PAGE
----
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CLAIM ID

48a83e07

Eight thousand years old Hindu temple found during excavation in Saudi Arabia.

Remains of 8000-year-old Neolithic human settlements were found during an excavation. There is no mention of any Hindu idols or gods.


Context:

Recently, reports of an excavation program in Saudi Arabia sent the right-wing in india into a frenzy. Several social media users published claims about an ancient temple site dating back 8000 years reportedly discovered in the city of Al-Faw, southwest of Riyadh. The social media users also posted alleged pictures of old temples in Saudi Arabia claiming that many inscriptions and picture images from the sites resemble the ancient Hindu texts and have many similarities with the ancient Hindu-Indic civilization. Claims about idols of Hindi idols being found during the excavation were also made.

In fact:

According to Arab News, on July 26, 2022, led by the Saudi Heritage Commission, a group of Saudi and French archaeologists uncovered new findings in the Al-Faw Archeological Area in the Empty Quarter south of Riyadh. The findings that looked like ancient human settlements dating back to the Neolithic (Neolithic period, or New Stone Age, is an Old World archaeological period and the final division of the Stone Age) period were discovered with extensive ground survey work, archaeological probe distribution, laser scanning, and ground-penetrating radar among other techniques. The findings were discovered from 100 km to the south of Wadi Al-Dawaser on the modern road linking the cities of Wadi Al-Dawaser and Najran. The report mentioned no reference to Hindu scriptures or idols.

Talking about the discovery, CEO of the Heritage Commission of Saudi Arabia, Dr. Jasser bin Suleiman Al-Harbash wrote on Twitter, "Saudi Heritage Commission discovers new archaeological findings." 

Saudi Gazette—a popular daily newspaper in Saudi Arabia, states that the archaeological survey has made several discoveries, like the remains of a stone temple and parts of an altar, where the locals of Al-Faw would have practiced their rituals and ceremonies. It states that several devotional inscriptions were found throughout the grounds, enriching the understanding of the religious belief system of the community that occupied the site, and one of the inscriptions in the Jabal Lahaq sanctuary addressed to the god Kahal, the deity of Al-Faw.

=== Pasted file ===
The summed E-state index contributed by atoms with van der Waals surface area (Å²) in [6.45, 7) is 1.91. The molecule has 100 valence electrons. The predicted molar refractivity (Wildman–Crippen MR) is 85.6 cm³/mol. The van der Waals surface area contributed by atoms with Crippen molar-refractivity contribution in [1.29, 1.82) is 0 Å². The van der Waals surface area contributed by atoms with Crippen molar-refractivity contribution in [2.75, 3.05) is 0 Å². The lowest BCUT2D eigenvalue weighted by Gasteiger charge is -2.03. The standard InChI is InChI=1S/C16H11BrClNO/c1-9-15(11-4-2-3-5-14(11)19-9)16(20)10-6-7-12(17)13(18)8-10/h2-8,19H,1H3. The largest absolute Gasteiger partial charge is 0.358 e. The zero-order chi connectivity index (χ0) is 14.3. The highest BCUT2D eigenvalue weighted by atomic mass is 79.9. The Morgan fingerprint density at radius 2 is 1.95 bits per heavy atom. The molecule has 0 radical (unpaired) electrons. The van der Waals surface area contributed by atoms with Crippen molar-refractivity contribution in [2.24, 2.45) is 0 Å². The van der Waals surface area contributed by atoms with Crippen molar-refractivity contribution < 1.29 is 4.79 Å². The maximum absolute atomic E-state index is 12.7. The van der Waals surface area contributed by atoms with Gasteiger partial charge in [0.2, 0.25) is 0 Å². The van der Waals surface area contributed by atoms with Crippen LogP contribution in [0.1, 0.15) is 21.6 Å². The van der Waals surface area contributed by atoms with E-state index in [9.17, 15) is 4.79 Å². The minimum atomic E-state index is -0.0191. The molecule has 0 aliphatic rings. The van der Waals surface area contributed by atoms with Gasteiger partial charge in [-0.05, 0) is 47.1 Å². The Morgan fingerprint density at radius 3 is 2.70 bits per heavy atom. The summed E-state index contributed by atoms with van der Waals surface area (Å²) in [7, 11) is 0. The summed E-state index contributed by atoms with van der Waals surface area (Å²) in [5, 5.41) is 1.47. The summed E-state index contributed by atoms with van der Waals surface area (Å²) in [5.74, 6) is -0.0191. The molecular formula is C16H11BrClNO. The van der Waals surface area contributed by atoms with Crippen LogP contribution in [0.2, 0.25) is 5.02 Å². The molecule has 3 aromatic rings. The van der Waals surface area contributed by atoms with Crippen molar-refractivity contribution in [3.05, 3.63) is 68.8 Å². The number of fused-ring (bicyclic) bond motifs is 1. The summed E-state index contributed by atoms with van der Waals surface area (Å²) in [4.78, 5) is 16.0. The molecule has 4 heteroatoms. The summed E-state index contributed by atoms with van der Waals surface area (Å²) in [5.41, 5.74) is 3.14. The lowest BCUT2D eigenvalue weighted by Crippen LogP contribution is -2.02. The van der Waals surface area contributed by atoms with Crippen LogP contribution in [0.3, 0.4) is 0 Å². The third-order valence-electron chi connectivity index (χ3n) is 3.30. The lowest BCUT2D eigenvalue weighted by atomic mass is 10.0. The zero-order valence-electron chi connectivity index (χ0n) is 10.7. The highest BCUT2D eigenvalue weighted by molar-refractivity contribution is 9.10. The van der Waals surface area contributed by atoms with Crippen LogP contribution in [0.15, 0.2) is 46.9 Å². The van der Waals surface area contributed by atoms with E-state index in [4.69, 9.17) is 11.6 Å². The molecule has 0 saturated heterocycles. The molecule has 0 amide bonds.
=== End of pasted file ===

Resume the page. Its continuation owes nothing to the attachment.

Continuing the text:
On September 5, 2022, Arkeonews - A Turkey archaeological news website, posted a few images of the discovery site. It said that the findings at the Al-Faw site demonstrate that a culture of temples, rituals and idol worship existed in the monolithic, non-idol worshipers, anti-temple practices of Islam today. And these findings may also challenge the widely accepted belief that Islamic domination civilized the desert people of Arabia. There was again no mention of any linkages to Hinduism.

Describing the cultural landscape of the Al-Faw archaeological area, UNESCO - World Heritage Convention stated that the Mineans from South Arabia, Lihyanites, and Nabataeans from the North-West were settled in Qaryat Al-Faw. The town was successively the capital city of the ancient kingdoms of Dhakir, Qahtân, and then Kinda around the 3rd century CE. 

The verdict:

We have marked this claim as false because there is no mention of Hindu idols found in the Al-Faw archaeological area in Saudi Arabia. However, the site exploration has not stopped and new discoveries might be made.

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